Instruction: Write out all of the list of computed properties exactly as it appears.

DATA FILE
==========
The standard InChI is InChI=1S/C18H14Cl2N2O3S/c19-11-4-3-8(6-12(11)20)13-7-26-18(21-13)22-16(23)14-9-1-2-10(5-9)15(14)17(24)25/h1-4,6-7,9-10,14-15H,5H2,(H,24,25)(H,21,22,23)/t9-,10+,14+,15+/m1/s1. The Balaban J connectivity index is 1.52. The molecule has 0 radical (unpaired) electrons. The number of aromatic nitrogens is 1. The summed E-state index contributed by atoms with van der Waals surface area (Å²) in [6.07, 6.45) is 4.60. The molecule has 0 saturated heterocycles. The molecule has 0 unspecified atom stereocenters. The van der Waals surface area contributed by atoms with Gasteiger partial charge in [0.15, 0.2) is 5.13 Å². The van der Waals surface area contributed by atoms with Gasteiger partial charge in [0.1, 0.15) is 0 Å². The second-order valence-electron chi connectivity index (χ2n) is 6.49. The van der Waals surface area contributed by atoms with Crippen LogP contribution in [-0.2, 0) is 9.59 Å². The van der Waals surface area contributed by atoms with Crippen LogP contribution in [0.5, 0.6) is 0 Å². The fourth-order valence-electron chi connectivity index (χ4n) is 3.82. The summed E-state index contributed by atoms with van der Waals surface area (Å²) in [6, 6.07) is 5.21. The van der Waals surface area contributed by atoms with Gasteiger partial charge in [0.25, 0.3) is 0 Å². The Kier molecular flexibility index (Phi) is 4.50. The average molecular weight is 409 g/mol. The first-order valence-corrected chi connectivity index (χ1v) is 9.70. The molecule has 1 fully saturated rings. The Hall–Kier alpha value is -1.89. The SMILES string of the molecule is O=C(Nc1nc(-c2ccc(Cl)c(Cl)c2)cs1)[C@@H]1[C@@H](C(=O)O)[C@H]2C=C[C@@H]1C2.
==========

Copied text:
The standard InChI is InChI=1S/C18H14Cl2N2O3S/c19-11-4-3-8(6-12(11)20)13-7-26-18(21-13)22-16(23)14-9-1-2-10(5-9)15(14)17(24)25/h1-4,6-7,9-10,14-15H,5H2,(H,24,25)(H,21,22,23)/t9-,10+,14+,15+/m1/s1. The Balaban J connectivity index is 1.52. The molecule has 0 radical (unpaired) electrons. The number of aromatic nitrogens is 1. The summed E-state index contributed by atoms with van der Waals surface area (Å²) in [6.07, 6.45) is 4.60. The molecule has 0 saturated heterocycles. The molecule has 0 unspecified atom stereocenters. The van der Waals surface area contributed by atoms with Gasteiger partial charge in [0.15, 0.2) is 5.13 Å². The van der Waals surface area contributed by atoms with Gasteiger partial charge in [0.1, 0.15) is 0 Å². The second-order valence-electron chi connectivity index (χ2n) is 6.49. The van der Waals surface area contributed by atoms with Crippen LogP contribution in [-0.2, 0) is 9.59 Å². The van der Waals surface area contributed by atoms with Crippen LogP contribution in [0.5, 0.6) is 0 Å². The fourth-order valence-electron chi connectivity index (χ4n) is 3.82. The summed E-state index contributed by atoms with van der Waals surface area (Å²) in [6, 6.07) is 5.21. The van der Waals surface area contributed by atoms with Gasteiger partial charge in [0.25, 0.3) is 0 Å². The Kier molecular flexibility index (Phi) is 4.50. The average molecular weight is 409 g/mol. The first-order valence-corrected chi connectivity index (χ1v) is 9.70. The molecule has 1 fully saturated rings. The Hall–Kier alpha value is -1.89. The SMILES string of the molecule is O=C(Nc1nc(-c2ccc(Cl)c(Cl)c2)cs1)[C@@H]1[C@@H](C(=O)O)[C@H]2C=C[C@@H]1C2.